In Italy, during the late Middle Ages, when jousts and tournaments and feats of archery had given way by a century or more to the more deadly and impersonal bombard and cannon, the courtiers made up a pageant to commemorate the olden days.
Grouped into sets of four, each set distinguished by similar old-time costume, and mounted upon gaily caparisoned horses, they engaged in harmless and picturesque tournaments, mainly exhibiting equestrian skill.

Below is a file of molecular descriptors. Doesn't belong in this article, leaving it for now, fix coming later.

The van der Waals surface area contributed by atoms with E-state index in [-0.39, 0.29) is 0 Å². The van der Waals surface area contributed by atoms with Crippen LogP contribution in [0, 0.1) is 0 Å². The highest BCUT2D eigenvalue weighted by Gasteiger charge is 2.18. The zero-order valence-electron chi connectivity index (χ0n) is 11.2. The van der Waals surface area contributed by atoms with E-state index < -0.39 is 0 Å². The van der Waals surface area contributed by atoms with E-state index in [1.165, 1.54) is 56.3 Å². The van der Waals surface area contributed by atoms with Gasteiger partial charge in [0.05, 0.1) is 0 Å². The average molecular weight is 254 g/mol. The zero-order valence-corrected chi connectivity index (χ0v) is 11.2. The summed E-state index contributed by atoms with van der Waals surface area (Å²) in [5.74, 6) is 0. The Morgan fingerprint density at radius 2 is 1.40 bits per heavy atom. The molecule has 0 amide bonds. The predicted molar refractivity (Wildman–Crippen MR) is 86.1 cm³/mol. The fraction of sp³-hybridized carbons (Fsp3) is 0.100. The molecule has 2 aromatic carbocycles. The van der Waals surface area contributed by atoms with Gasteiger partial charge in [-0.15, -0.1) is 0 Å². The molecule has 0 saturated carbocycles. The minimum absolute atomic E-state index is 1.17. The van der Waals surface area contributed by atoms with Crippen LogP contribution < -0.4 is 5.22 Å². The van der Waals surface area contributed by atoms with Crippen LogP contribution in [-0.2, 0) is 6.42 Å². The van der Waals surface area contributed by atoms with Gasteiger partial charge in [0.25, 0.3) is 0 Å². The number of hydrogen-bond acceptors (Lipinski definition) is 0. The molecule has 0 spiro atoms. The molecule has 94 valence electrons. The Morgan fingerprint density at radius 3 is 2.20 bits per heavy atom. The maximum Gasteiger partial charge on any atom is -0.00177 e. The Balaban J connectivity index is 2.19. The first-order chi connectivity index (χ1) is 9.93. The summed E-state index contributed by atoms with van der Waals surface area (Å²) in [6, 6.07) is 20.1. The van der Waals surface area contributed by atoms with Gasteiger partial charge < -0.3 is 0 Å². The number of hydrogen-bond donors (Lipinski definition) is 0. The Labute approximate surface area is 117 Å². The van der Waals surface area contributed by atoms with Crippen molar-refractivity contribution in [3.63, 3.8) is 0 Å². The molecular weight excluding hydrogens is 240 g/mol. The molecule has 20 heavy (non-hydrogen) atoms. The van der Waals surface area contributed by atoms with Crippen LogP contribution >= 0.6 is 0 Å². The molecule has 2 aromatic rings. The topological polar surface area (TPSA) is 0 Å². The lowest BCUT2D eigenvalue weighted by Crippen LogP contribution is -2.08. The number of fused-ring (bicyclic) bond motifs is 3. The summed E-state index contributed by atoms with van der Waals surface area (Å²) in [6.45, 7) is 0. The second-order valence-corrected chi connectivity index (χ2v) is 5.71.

Such a pageant was called a carosello. When introduced into France, in the early seventeenth century, the Italian name was altered to carrousel, from which the English term was derived. Other features were added to the pageantry in France, the most popular being to run with a lance at the pasteboard head of a Turk or Moor.
The carousel of the United States, which we usually call “merry-go-round,” retains the gaily caparisoned galloping horses, though they are now of wood and move mechanically up and down on steel posts, and the Turk’s head at which they charged is replaced by an arm containing, now and then, a brass ring that permits the lucky young “knight” to mount his trusty steed for a free second joust.